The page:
Report by Sandra Millsopp
The first stop was at Ashbrook House, near Londonderry, where morning tea was followed by an interesting tour of some of the ground floor rooms. The estate has remained in the possession of the Ash family and their descendants since the late sixteenth century, when it was granted to Thomas Ash by Elizabeth I for his role in quashing the O’Neill rebellion. The Ash family came from south-west England and later intermarried with the Beresfords. They were one of four families in this area recorded as ‘native Irish’ at the time of the plantation. Captain Thomas Ash was present in Londonderry during the siege in 1689 and compiled a famous diary. Part of the original house remains, but more rooms were added in the eighteenth and nineteenth centuries. During the Second World War US marines were stationed nearby and General George Marshall visited the house.
Our next stop was at Dunmore House, at the village of Carrigans in Donegal. The Harvey family built the first house on the site in the early seventeenth century. It later passed by marriage to the McClintock family in 1685. The house was burnt by retreating Jacobite forces in 1689. It was rebuilt in 1709 and further changes were made in the mid eighteenth and nineteenth centuries.
The McClintock family died out following a tragedy in 1938. Colonel McClintock’s only son William was paralysed following a riding accident. He was often taken to the walled garden in fine weather and it was here he was shot by his mother, who then killed herself. He was due to marry and when his fiancé learned of the tragedy she shot herself. All three were buried in the Church of Ireland graveyard in the village. The Colonel died in 1943 and the estate was sold. In 1954 it was purchased by the McFarland family and the current owner is Sir John McFarland.
After having our packed lunches we were able to view the lovely gardens. The gardener told us the story of one of the sundials and its connection to the McClintock tragedy. We then returned to the house for a short talk by Lady McFarland and the opportunity to view some of the rooms.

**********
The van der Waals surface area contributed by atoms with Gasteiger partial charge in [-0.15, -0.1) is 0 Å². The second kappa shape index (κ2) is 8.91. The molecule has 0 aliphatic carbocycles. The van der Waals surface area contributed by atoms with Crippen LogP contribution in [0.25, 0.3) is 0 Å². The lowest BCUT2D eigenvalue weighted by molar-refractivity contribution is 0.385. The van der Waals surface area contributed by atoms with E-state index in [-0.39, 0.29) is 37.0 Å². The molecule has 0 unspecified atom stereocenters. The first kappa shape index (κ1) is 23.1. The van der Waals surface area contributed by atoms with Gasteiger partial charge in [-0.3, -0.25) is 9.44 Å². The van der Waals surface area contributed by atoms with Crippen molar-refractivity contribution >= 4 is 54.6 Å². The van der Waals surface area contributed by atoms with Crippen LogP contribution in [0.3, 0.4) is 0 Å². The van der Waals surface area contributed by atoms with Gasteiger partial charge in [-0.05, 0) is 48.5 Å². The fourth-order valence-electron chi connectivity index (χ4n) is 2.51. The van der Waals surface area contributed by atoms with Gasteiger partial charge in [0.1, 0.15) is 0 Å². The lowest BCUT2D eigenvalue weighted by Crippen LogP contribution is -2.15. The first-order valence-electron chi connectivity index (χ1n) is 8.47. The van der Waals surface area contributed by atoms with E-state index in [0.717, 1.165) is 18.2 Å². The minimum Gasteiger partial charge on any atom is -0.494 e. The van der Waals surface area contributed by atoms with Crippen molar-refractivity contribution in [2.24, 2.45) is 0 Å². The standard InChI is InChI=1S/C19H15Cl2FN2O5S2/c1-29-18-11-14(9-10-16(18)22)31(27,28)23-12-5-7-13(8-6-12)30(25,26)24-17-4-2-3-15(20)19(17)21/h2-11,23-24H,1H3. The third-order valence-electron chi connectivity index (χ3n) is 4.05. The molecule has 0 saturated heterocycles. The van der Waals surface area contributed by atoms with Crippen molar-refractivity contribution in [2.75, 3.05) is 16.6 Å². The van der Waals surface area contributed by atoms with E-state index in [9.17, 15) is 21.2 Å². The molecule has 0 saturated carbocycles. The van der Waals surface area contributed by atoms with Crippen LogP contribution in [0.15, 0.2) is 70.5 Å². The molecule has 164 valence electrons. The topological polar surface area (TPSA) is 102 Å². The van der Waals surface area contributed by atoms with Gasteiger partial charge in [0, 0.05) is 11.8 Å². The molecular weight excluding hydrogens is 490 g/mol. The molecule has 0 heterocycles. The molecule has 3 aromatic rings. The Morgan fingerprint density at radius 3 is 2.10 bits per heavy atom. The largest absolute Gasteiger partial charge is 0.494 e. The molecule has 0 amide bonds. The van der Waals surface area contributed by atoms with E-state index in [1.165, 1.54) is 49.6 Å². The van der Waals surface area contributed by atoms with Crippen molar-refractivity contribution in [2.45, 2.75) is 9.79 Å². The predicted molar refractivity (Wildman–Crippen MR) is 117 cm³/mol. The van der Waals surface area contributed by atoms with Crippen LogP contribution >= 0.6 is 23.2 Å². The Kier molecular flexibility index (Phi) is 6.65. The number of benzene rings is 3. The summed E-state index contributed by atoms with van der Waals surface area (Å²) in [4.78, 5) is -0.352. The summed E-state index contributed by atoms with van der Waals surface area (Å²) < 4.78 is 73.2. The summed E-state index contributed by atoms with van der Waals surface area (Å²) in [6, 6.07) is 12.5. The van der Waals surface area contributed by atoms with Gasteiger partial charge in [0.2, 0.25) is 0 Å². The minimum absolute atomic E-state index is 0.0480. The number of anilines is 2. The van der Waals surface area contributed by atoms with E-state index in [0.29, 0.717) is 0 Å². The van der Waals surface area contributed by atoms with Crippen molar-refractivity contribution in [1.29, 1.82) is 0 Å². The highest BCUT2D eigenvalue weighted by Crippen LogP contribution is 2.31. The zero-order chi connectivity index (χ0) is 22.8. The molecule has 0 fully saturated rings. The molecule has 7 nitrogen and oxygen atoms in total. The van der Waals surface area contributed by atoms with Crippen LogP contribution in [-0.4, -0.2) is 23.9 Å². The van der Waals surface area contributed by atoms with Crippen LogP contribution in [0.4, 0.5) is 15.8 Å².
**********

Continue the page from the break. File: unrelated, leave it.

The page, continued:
We were then joined by a guide from the Monreagh Ulster-Scots centre who told us about the area known as The Laggan as we travelled towards Raphoe. It was an important area for flax growing. At Raphoe we stopped and visited the Church of Ireland Cathedral. This is named after St. Eunan, a relation of St. Columba and ninth abbot of Iona. Part of the present building dates back to the 12th century, but most was built at various times between the seventeenth and nineteenth centuries. The wooden benches of the consistory court remain in place just before entry into the nave. We were able to enjoy the singing of a visiting choir which was rehearsing for a performance.
Our final stop was at the Monreagh Ulster-Scots centre which is housed in the former manse. After tea and scones we were able to view the displays in the house and visit Monreagh Presbyterian Church nearby. The congregation was formed in 1645 and the present building dates from the eighteenth century. We then returned to Bangor after a most enjoyable trip.